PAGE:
czwartek, 14 marca 2013

IP-Cam / Cool Cam (Foscam clone) hacking - custom firmware (draft version)

 

 

The foscam-like pan/tilt camera is a nice little gadet, for little money one can get an interesting linux-based embedded platform.

Hardware features:


- ARM7TDMI CPU clocked at 80 MHz
- 16 MB RAM
- 4 MB Flash
- Ralink 3072 WiFi module (rt2x00 compatible)
- 10/100 MBps Ethernet
- Two unipolar stepper motors (Horizontal/Vertical)
- PixelArt USB camera (640x480)
- 10 IR LEDs used for (a kind of) night vision
- Realtek audio chip


There are already a lot of sites covering the same subject so there's no point in reinventing the wheel. What makes this project different is the attempt to implement:

  • Stepper motors control
  • MMC/SD card over software-emulated SPI bus

Limitations:


  • No MMU 
The CPU ARM7TDMI doesn't have a MMU unit (memory management unit) - so the normal/real Linux operating system can't be used, the only solution is "uClinux" - which has some further implications like for instance: no virtual memory, all processes share the same linear address space, no memory protection, various issues with mmap(), no fork() function etc.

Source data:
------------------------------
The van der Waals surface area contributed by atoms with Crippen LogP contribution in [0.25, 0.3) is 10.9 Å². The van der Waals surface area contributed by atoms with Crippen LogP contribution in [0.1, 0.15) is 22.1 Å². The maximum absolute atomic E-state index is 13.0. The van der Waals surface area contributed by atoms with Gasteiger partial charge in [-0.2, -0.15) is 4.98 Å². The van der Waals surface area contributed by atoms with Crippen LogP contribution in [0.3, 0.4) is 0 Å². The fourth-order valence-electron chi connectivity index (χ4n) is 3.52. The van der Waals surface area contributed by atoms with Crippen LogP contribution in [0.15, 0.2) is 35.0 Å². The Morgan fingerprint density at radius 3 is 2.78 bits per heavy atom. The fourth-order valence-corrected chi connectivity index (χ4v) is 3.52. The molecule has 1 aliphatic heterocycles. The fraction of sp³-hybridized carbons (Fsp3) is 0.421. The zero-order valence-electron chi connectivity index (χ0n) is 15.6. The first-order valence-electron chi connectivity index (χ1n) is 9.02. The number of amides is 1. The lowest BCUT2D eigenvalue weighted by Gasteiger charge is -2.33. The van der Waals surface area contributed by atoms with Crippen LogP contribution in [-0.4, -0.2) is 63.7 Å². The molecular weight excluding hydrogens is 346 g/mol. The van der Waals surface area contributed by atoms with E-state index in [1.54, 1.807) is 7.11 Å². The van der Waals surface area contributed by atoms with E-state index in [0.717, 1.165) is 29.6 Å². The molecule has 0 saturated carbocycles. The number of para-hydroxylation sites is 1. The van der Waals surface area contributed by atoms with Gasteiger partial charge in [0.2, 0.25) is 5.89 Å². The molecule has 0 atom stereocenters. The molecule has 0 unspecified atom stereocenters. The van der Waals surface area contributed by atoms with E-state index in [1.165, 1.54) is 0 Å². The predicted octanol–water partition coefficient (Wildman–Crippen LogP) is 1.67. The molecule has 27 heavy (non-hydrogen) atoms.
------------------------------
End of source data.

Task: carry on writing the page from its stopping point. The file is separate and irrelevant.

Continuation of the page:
• It's slow...
The rough estimate is only about ~39 BogoMIPS. In other words: no mp3 playback, motion detection will have to be clever and simple.


Recommended reading:


There's a very useful forum dedicated to foscam-like devices, I strongly recommend reading it, especially the below thread:

Tool-chain & Kernel 3.x  (even though I'm using 2.6.x - but the basic rules are the same)

http://www.openipcam.com/forum/index.php/topic,204.0.html

Also, in order to change the firmware to a custom one a soldering iron is needed, the procedure is described here:

http://www.gadgetvictims.com/2009/12/bring-your-fi8908w-paperweight-back-to.html


Base Kernel:

This firmware project is based on Linux Kernel version 2.6.38, ported to ARM7 by Wan ZongShun, who kindly made ARM-specific files available here:

http://nuc700.git.sourceforge.net/git/gitweb.cgi?p=nuc700/nuc700;a=summary

Some hacks and ideas were also "borrowed" from the openipcam.com forum user "robert-qfh", his git repository:

https://github.com/rhuitl/uClinux

In addition to the above, some additional changes were required to support the platform hardware features, below you can find the result of my efforts.

flat.h - patch to get rid of nasty/random "bad relloc" errors in userspace apps